III Take on (and beat) the best

The team gradually steps up and makes a big splash in 2012 when Sebastian Lander wins not only the Under 23 national championship, but also the Elite title in the span of two weeks. “We had another guy, André Steensen, in 3rd and Michael Valgren was 4th”, Michael Skelde adds. “It was a Continental Team kicking the ass of Saxo Bank, one of the biggest World Tour teams at the moment. That was a moment everyone could see the difference we made for young talents. Christa got us a sponsorship with Cult and I think we built the best development team in the world at the moment.” “We really had a strong team with Michael Valgren [future winner of the Amstel Gold Race], Mads Pedersen [World Champion], Magnus Cort Nielsen [7 Grand Tour stages], Mads Würtz Schmidt [Danish champion]…”, Michael describes. “We won two stages of the Tour of Denmark in 2013 and Magnus was the leader of the UCI Europe Tour in August 2014. With all this success, it was natural for us and for the sponsor to make a step up towards Pro Continental. I’m very happy we had this experience. But we were on the limit money wise and 2015 was a very complicated year. It took the energy out of the project.” Michael and Christa Skelde then worked as managers with Virtu Cycling, Bjarne Riis’ project for men and women cycling (featuring Kasper Asgreen, winner of the Ronde van Vlaanderen 2021), and Michael was a sports director for Riwal from 2019 to 2021.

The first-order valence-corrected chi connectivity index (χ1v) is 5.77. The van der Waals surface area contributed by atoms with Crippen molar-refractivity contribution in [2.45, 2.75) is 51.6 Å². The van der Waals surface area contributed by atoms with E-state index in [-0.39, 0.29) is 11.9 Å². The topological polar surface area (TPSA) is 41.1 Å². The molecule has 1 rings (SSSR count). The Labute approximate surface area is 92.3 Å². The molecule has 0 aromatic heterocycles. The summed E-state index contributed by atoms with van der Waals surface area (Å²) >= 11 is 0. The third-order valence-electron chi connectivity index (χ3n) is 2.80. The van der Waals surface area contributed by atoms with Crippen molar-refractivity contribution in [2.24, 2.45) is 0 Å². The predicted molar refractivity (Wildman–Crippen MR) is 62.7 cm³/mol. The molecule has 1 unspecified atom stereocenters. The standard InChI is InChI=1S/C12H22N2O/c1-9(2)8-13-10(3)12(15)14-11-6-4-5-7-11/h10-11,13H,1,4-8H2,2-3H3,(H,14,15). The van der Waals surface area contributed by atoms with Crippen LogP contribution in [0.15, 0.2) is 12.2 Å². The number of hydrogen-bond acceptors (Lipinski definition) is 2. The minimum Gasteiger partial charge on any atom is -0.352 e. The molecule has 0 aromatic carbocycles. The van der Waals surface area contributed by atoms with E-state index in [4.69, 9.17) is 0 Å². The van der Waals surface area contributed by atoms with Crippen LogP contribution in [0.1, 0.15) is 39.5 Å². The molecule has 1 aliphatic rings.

IV Nurture riders on every aspect

At every moment, the Skeldes have made it clear they were not happy with just developing athletic abilities. “Cycling is very conservative, so in the beginning, riders were maybe a little bit afraid of riding for us”, Christa says. “They knew that if they were riding for us, I would tell them: ‘Ok, you have to develop as a rider, and Michael will teach you that, and I will want you to develop as a person as well. So you have to define to me what you need to develop in your life.’ And that can be a little shocking for a guy who is only 19 years old.” The shock has been helpful to many, including Mads Würtz Schmidt, Junior World Champion, who struggled to find his path and then claimed: “Christa saved me.” “I’ve been working with Mads since 2013, and I still do”, she says. The couple now want to bring the same kind of support to the riders Michael has signed with as an agent, a mix of new talents and former proteges from the team he managed: “At one point, I realised that I wanted to keep helping them in the first couple of years after they make it to the World Tour. And I also hope to make a difference when they’re done with cycling. When Magnus Cort Nielsen finishes his career, I want to help him with his life after because it’s a huge vacuum.”